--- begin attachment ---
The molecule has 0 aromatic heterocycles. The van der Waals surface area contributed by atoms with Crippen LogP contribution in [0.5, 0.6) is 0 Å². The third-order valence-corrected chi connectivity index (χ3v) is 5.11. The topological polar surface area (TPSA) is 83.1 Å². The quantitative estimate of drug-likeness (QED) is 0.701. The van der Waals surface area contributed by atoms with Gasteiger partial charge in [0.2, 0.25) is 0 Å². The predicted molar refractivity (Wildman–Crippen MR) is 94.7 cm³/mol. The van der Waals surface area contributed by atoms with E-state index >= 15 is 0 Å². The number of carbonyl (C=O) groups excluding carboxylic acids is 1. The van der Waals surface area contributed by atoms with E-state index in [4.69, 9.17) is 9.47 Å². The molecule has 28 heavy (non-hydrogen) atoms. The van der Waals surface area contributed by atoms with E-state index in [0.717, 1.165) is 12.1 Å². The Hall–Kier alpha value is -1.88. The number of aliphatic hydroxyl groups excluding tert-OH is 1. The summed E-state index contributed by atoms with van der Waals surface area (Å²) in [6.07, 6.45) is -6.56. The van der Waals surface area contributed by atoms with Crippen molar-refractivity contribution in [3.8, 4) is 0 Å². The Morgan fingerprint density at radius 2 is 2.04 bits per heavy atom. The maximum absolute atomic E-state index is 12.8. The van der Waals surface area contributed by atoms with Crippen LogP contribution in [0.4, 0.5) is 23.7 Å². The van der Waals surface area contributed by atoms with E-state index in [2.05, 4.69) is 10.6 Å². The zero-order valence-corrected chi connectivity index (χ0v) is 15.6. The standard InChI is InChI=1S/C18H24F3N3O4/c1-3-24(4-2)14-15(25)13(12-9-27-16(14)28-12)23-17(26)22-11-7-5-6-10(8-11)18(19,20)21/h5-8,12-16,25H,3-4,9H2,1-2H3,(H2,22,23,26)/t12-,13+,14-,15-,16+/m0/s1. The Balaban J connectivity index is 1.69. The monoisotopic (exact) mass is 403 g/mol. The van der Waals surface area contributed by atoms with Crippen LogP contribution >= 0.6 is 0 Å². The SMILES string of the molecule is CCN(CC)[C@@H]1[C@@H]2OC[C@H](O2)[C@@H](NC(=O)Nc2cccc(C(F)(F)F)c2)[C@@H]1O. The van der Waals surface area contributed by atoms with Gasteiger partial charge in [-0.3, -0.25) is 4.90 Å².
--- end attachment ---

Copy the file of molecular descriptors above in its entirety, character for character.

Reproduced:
The molecule has 0 aromatic heterocycles. The van der Waals surface area contributed by atoms with Crippen LogP contribution in [0.5, 0.6) is 0 Å². The third-order valence-corrected chi connectivity index (χ3v) is 5.11. The topological polar surface area (TPSA) is 83.1 Å². The quantitative estimate of drug-likeness (QED) is 0.701. The van der Waals surface area contributed by atoms with Gasteiger partial charge in [0.2, 0.25) is 0 Å². The predicted molar refractivity (Wildman–Crippen MR) is 94.7 cm³/mol. The van der Waals surface area contributed by atoms with E-state index >= 15 is 0 Å². The number of carbonyl (C=O) groups excluding carboxylic acids is 1. The van der Waals surface area contributed by atoms with E-state index in [4.69, 9.17) is 9.47 Å². The molecule has 28 heavy (non-hydrogen) atoms. The van der Waals surface area contributed by atoms with E-state index in [0.717, 1.165) is 12.1 Å². The Hall–Kier alpha value is -1.88. The number of aliphatic hydroxyl groups excluding tert-OH is 1. The summed E-state index contributed by atoms with van der Waals surface area (Å²) in [6.07, 6.45) is -6.56. The van der Waals surface area contributed by atoms with Crippen molar-refractivity contribution in [3.8, 4) is 0 Å². The Morgan fingerprint density at radius 2 is 2.04 bits per heavy atom. The maximum absolute atomic E-state index is 12.8. The van der Waals surface area contributed by atoms with Crippen LogP contribution in [0.4, 0.5) is 23.7 Å². The van der Waals surface area contributed by atoms with E-state index in [2.05, 4.69) is 10.6 Å². The zero-order valence-corrected chi connectivity index (χ0v) is 15.6. The standard InChI is InChI=1S/C18H24F3N3O4/c1-3-24(4-2)14-15(25)13(12-9-27-16(14)28-12)23-17(26)22-11-7-5-6-10(8-11)18(19,20)21/h5-8,12-16,25H,3-4,9H2,1-2H3,(H2,22,23,26)/t12-,13+,14-,15-,16+/m0/s1. The Balaban J connectivity index is 1.69. The monoisotopic (exact) mass is 403 g/mol. The van der Waals surface area contributed by atoms with Crippen LogP contribution >= 0.6 is 0 Å². The SMILES string of the molecule is CCN(CC)[C@@H]1[C@@H]2OC[C@H](O2)[C@@H](NC(=O)Nc2cccc(C(F)(F)F)c2)[C@@H]1O. The van der Waals surface area contributed by atoms with Gasteiger partial charge in [-0.3, -0.25) is 4.90 Å².